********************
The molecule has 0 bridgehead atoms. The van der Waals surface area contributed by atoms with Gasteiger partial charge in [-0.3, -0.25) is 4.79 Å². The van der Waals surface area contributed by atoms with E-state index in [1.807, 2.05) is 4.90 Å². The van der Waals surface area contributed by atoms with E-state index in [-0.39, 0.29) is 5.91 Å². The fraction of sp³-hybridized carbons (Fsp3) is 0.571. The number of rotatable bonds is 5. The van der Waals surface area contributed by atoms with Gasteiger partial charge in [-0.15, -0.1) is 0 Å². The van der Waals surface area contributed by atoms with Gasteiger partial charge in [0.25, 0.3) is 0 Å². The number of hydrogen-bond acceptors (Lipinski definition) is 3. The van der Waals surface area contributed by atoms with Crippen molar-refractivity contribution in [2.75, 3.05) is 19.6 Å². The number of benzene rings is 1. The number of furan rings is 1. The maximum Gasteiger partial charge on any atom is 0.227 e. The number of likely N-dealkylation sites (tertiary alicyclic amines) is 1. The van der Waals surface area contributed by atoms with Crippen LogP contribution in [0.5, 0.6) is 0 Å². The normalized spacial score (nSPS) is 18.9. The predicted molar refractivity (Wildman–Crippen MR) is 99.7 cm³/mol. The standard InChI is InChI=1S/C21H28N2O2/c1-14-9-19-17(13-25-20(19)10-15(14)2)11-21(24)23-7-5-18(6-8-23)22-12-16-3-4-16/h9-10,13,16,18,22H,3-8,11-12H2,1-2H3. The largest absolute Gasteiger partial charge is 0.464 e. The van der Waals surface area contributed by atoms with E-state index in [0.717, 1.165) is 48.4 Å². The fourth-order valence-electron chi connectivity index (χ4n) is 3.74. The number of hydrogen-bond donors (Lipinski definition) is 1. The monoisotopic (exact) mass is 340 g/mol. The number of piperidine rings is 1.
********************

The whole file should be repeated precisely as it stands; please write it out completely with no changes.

The molecule has 0 bridgehead atoms. The van der Waals surface area contributed by atoms with Gasteiger partial charge in [-0.3, -0.25) is 4.79 Å². The van der Waals surface area contributed by atoms with E-state index in [1.807, 2.05) is 4.90 Å². The van der Waals surface area contributed by atoms with E-state index in [-0.39, 0.29) is 5.91 Å². The fraction of sp³-hybridized carbons (Fsp3) is 0.571. The number of rotatable bonds is 5. The van der Waals surface area contributed by atoms with Gasteiger partial charge in [-0.15, -0.1) is 0 Å². The van der Waals surface area contributed by atoms with Gasteiger partial charge in [0.25, 0.3) is 0 Å². The number of hydrogen-bond acceptors (Lipinski definition) is 3. The van der Waals surface area contributed by atoms with Crippen molar-refractivity contribution in [2.75, 3.05) is 19.6 Å². The number of benzene rings is 1. The number of furan rings is 1. The maximum Gasteiger partial charge on any atom is 0.227 e. The number of likely N-dealkylation sites (tertiary alicyclic amines) is 1. The van der Waals surface area contributed by atoms with Crippen LogP contribution in [0.5, 0.6) is 0 Å². The normalized spacial score (nSPS) is 18.9. The predicted molar refractivity (Wildman–Crippen MR) is 99.7 cm³/mol. The standard InChI is InChI=1S/C21H28N2O2/c1-14-9-19-17(13-25-20(19)10-15(14)2)11-21(24)23-7-5-18(6-8-23)22-12-16-3-4-16/h9-10,13,16,18,22H,3-8,11-12H2,1-2H3. The largest absolute Gasteiger partial charge is 0.464 e. The van der Waals surface area contributed by atoms with E-state index in [0.717, 1.165) is 48.4 Å². The fourth-order valence-electron chi connectivity index (χ4n) is 3.74. The number of hydrogen-bond donors (Lipinski definition) is 1. The monoisotopic (exact) mass is 340 g/mol. The number of piperidine rings is 1.